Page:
# Team Titanium's Teeter-Totter Talons

Here’s some highlights from the St. Louis elims featuring our new gizmo. Anxious to get to champs and do some triples.

That’s just awesome! I have a feeling that soon enough, a lot of teams will have these. The question is, when will it get to the point that you don’t need one?

Great job! This is one of the best one’s I’ve seen so far! Can’t wait to see it at championships!

I cant believe you actually named them that. I thought that was just a tongue twister joke

Should have named them…"Team Titanium’s Talons That Tip The Teeter-Totter To Totally Try To Triple "

Mind explaining the concept behind these types of things to someone who still hasn’t been able to figure it out.

So, It would appear that robots don’t move after the “talons” have pushed the bridge to level, but somehow, the bridge balances.
Is this because the CoM is in a position that it could be balanced, if the bridge were moved to level? (ie. tri-stable)

Looking good and making KC teams proud!

An object at rest wants to stay at rest. If you can eliminate the teeter totter aspect of the bridge, it becomes infinitely easier to balance and stay balanced.

They remind me of a praying mantis - very slick!

I strongly agree.

I think the benefit is two-fold:
The CG of the robots swings into balance or close to balance as the bridge tips. Picture the CG floating somewhere several inches above the center of the bridge surface, but not yet above the center bump because it is at an angle. As the bridge tips the CG rotates to a position above or close to above the center bump = balanced. This effect is greater as the robots are taller with a higher CG.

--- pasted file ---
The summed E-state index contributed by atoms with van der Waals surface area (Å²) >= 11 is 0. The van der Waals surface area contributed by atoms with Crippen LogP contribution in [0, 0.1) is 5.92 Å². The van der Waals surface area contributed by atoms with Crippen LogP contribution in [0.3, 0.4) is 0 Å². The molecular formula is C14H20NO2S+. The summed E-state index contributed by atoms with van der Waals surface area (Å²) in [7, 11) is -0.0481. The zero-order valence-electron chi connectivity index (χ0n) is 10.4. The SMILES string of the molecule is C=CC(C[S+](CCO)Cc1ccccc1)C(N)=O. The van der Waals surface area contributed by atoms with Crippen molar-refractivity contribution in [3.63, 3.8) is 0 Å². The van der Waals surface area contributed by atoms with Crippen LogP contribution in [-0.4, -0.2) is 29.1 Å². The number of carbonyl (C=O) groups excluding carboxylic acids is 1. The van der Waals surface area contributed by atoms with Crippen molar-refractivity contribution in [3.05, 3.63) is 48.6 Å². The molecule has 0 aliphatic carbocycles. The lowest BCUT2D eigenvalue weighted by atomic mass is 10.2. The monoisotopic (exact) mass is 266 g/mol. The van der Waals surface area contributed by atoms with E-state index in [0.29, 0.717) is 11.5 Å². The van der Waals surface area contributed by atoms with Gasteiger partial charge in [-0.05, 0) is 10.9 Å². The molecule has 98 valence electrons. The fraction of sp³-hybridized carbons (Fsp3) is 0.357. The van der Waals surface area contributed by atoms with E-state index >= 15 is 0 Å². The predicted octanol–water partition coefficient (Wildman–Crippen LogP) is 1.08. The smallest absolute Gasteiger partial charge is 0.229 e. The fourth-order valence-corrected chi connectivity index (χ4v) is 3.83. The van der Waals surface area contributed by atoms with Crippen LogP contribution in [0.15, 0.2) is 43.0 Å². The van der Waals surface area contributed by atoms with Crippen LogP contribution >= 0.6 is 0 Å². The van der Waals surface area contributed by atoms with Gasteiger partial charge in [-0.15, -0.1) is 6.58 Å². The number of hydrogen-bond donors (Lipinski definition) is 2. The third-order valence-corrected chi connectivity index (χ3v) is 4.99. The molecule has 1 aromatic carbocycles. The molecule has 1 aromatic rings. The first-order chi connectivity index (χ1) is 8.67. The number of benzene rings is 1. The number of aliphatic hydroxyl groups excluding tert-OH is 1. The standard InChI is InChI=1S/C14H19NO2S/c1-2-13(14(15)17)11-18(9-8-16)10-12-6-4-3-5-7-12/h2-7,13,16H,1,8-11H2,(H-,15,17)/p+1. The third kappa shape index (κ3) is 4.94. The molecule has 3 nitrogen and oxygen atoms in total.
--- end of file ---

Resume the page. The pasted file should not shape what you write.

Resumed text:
The second benefit is that of simply being horizontal. It is easy for nearly any robot to tweak and hold their position when horizontal, rather than on an incline.

Solving a statics problem is generally simpler than solving a dynamics problem…in engineering and in driving robots.

Just be glad they aren’t Team Titanium’s Tater Tot Talons.

We tried tater tots in trials, they tended to tear in two under tipping tension.

Being a team that competed at the St. Louis Regional your robot was GREAT! One thing that I did notice was sometimes during the balancing the talons moving would cause your bridge to become UN-balanced. If there was a way for your robot to retract the talons without moving the complete arm, I do believe it would help you balance more.

But just a thought

They are off the ground during balance and do not actually need to be retracted. I don’t recall their retraction ever spoiling the balance. We did push too hard once and tipped the other way, then used them again on the second tip.

Looks like you made at least some improvements since KC. Not that your robot wasn’t good enough anyway… Congratulations on such an amazing robot